Child Support Attorneys
in Corpus Christi, Texas

More than 70,000 couples divorce in Texas every year. Many of those couples have children, complicating the division of assets and debts with the emotional issues involving child custody and support.

Perhaps you are considering divorce or have started the process and are rightly concerned about the financial support of your children. Perhaps you have an existing support agreement and are wondering if you can modify it due to changes in your circumstances or those of your children. In any case, the financial support of your children is an emotional and stressful issue, but retaining a child support attorney will help.

At The Torres Law Firm, we help clients in Corpus Christi, Dallas, and Fort Worth, Texas navigate child support agreements. We have the experience and resources necessary to navigate key decisions and help you fight for your rights under Texas child support regulations. Whether you are thinking about divorce, are in the process, or wondering about modifying an existing child support agreement, let us assist you.

Understanding Child Support in Texas

In Texas, even if parents share physical custody of their children, one parent is the primary custodial parent. In general and where applicable, it is the noncustodial parent who pays child support because the custodial parent is spending more money on the children since they spend more time with that parent.

Child support is based on the noncustodial parent’s net income using the Texas child support guidelines. A noncustodial parent may pay more than the amount on the fee schedule, but not less. The court must approve the payment amount.

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Calculating the amount begins with the noncustodial parent’s gross income, including wages, salaries, tips, military pay, bonuses, workers’ compensation settlements, retirement benefits, investment dividends, and any other sources of income. The court may also place an income value on assets such as a vacation home or inheritance. Once the gross income is determined, the net income is calculated by reducing the gross amount by items such as Social Security and income taxes, union dues, and the cost of health insurance or medical expenses paid by that parent for their children. The gross income is then divided by 12 to determine the monthly child support sum:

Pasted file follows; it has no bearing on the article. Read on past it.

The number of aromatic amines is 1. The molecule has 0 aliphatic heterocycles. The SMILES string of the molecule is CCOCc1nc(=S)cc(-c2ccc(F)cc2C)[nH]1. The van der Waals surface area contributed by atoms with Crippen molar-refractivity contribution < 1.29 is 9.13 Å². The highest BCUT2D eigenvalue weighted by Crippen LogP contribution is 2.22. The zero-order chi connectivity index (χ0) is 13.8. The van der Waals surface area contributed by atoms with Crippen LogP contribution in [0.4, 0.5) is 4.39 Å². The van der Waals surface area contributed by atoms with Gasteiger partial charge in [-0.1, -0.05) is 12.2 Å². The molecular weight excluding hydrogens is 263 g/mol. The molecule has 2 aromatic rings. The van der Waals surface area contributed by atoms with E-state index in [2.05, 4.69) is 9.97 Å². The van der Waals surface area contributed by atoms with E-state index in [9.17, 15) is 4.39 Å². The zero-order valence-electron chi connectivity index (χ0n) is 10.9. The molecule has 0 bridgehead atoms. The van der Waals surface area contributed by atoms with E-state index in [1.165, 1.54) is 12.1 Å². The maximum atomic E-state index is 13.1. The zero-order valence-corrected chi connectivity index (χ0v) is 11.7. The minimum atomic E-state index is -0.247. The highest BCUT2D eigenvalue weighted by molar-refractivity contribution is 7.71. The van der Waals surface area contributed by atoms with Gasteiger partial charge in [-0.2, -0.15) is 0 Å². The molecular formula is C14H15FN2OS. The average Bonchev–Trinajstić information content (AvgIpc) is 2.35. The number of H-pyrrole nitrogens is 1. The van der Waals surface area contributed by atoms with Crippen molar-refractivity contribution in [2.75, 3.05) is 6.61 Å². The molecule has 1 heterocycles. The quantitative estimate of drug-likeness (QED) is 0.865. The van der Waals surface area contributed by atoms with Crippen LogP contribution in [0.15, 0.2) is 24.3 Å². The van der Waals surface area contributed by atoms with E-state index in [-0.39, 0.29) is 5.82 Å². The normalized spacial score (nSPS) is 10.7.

• 1 child = multiply the monthly net income by 20%
  • 2 children = multiply the monthly net income by 25%
  • 3 children = multiply the monthly net income by 30%
  • 4 children = multiply the monthly net income by 35%
  • 5 children = multiply the monthly net income by 40%
  • For 6 or more children, the amount must be at least the same as for five children.

If the noncustodial parent’s net income exceeds $7,500 per month, the court can order increased support over these sums.

If the noncustodial parent is intentionally unemployed or underemployed to reduce child support, the court can impute or attribute income based on what that parent should be earning per month.

The court can determine if child support payments should be higher or lower than the standard fee schedule, based on income determinations and the needs of the children.

Although based primarily on a fee schedule in Texas, child support can still be a complicated calculation. That is why you should work with a knowledgeable attorney during the process. Child support is, after all, awarded to the children, not to the custodial parent. Whether you will be paying child support or receiving it on behalf of your children, their best interests should be paramount.

Modifying an Existing Arrangement

You can request a child support modification from the court if there has been a significant change in circumstances since the order became effective.

For the noncustodial parent, that could mean an increase or decrease in income or an increase in the number of children the parent is now legally responsible for.

If the children’s health insurance cost for you has changed or if the children are now living with a different parent, the court might consider modifying the agreement.

Termination of Child Support

Child support is usually terminated when the last child turns 18 or completes high school, whichever is later. If a child has a disability, the support may last longer. Child support termination may also be approved by the court if the child becomes emancipated, joins the military, or if the parents remarry.

If you are in arrears with payments, child support is not terminated until you have paid them fully.

Child Support Attorneys
in Corpus Christi, Texas

No matter where you are in the divorce process or in an existing support agreement, if you have questions about child support, The Torres Attorneys can help provide answers. We help clients in Corpus Christi, Dallas, and Fort Worth, Texas navigate child support issues.

Get answers from the experienced and knowledgeable family law attorneys at The Torres Law Firm now. Call our office today.